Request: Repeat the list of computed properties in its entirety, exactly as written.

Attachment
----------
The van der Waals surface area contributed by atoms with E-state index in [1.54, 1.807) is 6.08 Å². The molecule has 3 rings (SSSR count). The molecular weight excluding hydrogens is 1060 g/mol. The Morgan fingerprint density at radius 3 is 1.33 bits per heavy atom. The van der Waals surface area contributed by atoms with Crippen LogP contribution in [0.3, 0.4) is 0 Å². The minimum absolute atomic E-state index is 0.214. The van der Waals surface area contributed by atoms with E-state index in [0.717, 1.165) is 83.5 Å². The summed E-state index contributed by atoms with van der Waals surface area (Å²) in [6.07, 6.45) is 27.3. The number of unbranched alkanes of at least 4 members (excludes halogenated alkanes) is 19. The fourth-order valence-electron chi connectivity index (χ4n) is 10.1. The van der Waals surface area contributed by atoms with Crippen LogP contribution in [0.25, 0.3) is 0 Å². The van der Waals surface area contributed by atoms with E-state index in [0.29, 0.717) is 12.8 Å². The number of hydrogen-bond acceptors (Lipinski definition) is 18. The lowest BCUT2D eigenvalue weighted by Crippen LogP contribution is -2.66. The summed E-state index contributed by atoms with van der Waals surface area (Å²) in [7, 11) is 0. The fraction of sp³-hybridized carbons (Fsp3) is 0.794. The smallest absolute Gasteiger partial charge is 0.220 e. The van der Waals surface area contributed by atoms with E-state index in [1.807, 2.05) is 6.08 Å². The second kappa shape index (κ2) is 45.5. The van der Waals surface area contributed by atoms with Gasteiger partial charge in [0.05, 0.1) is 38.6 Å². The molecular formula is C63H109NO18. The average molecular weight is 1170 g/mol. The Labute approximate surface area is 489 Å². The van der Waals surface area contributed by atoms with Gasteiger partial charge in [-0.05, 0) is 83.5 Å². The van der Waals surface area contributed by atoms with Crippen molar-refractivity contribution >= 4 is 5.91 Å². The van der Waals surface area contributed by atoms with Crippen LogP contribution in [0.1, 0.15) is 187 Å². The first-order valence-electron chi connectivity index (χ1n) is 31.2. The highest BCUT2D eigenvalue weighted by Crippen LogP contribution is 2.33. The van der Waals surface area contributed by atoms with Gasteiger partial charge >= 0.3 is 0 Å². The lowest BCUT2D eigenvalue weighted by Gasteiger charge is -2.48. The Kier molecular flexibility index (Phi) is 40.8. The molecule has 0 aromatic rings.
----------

The van der Waals surface area contributed by atoms with E-state index in [1.54, 1.807) is 6.08 Å². The molecule has 3 rings (SSSR count). The molecular weight excluding hydrogens is 1060 g/mol. The Morgan fingerprint density at radius 3 is 1.33 bits per heavy atom. The van der Waals surface area contributed by atoms with Crippen LogP contribution in [0.3, 0.4) is 0 Å². The minimum absolute atomic E-state index is 0.214. The van der Waals surface area contributed by atoms with E-state index in [0.717, 1.165) is 83.5 Å². The summed E-state index contributed by atoms with van der Waals surface area (Å²) in [6.07, 6.45) is 27.3. The number of unbranched alkanes of at least 4 members (excludes halogenated alkanes) is 19. The fourth-order valence-electron chi connectivity index (χ4n) is 10.1. The van der Waals surface area contributed by atoms with Crippen LogP contribution in [0.25, 0.3) is 0 Å². The van der Waals surface area contributed by atoms with E-state index in [0.29, 0.717) is 12.8 Å². The number of hydrogen-bond acceptors (Lipinski definition) is 18. The lowest BCUT2D eigenvalue weighted by Crippen LogP contribution is -2.66. The summed E-state index contributed by atoms with van der Waals surface area (Å²) in [7, 11) is 0. The fraction of sp³-hybridized carbons (Fsp3) is 0.794. The smallest absolute Gasteiger partial charge is 0.220 e. The van der Waals surface area contributed by atoms with E-state index in [1.807, 2.05) is 6.08 Å². The second kappa shape index (κ2) is 45.5. The van der Waals surface area contributed by atoms with Gasteiger partial charge in [0.05, 0.1) is 38.6 Å². The molecular formula is C63H109NO18. The average molecular weight is 1170 g/mol. The Labute approximate surface area is 489 Å². The van der Waals surface area contributed by atoms with Gasteiger partial charge in [-0.05, 0) is 83.5 Å². The van der Waals surface area contributed by atoms with Crippen molar-refractivity contribution >= 4 is 5.91 Å². The van der Waals surface area contributed by atoms with Crippen LogP contribution in [0.1, 0.15) is 187 Å². The first-order valence-electron chi connectivity index (χ1n) is 31.2. The highest BCUT2D eigenvalue weighted by Crippen LogP contribution is 2.33. The van der Waals surface area contributed by atoms with Gasteiger partial charge >= 0.3 is 0 Å². The lowest BCUT2D eigenvalue weighted by Gasteiger charge is -2.48. The Kier molecular flexibility index (Phi) is 40.8. The molecule has 0 aromatic rings.